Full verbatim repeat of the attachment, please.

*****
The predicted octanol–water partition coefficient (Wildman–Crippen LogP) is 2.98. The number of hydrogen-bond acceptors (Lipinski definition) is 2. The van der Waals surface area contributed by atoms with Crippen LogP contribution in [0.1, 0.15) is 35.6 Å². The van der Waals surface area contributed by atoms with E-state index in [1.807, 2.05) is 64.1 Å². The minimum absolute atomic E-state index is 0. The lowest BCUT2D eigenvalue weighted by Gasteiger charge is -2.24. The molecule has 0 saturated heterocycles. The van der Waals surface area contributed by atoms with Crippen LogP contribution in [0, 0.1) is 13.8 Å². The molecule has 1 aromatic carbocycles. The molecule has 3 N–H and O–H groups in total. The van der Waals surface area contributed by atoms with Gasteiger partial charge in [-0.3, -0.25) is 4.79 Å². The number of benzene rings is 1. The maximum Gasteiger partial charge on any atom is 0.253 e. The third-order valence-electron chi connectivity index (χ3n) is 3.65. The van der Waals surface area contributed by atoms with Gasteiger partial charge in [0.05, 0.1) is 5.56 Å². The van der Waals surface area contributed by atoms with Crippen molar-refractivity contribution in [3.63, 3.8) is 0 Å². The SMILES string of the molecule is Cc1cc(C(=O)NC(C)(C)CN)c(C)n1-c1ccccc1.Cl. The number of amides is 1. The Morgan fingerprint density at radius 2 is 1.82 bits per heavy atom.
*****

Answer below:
The predicted octanol–water partition coefficient (Wildman–Crippen LogP) is 2.98. The number of hydrogen-bond acceptors (Lipinski definition) is 2. The van der Waals surface area contributed by atoms with Crippen LogP contribution in [0.1, 0.15) is 35.6 Å². The van der Waals surface area contributed by atoms with E-state index in [1.807, 2.05) is 64.1 Å². The minimum absolute atomic E-state index is 0. The lowest BCUT2D eigenvalue weighted by Gasteiger charge is -2.24. The molecule has 0 saturated heterocycles. The van der Waals surface area contributed by atoms with Crippen LogP contribution in [0, 0.1) is 13.8 Å². The molecule has 1 aromatic carbocycles. The molecule has 3 N–H and O–H groups in total. The van der Waals surface area contributed by atoms with Gasteiger partial charge in [-0.3, -0.25) is 4.79 Å². The number of benzene rings is 1. The maximum Gasteiger partial charge on any atom is 0.253 e. The third-order valence-electron chi connectivity index (χ3n) is 3.65. The van der Waals surface area contributed by atoms with Gasteiger partial charge in [0.05, 0.1) is 5.56 Å². The van der Waals surface area contributed by atoms with Crippen molar-refractivity contribution in [3.63, 3.8) is 0 Å². The SMILES string of the molecule is Cc1cc(C(=O)NC(C)(C)CN)c(C)n1-c1ccccc1.Cl. The number of amides is 1. The Morgan fingerprint density at radius 2 is 1.82 bits per heavy atom.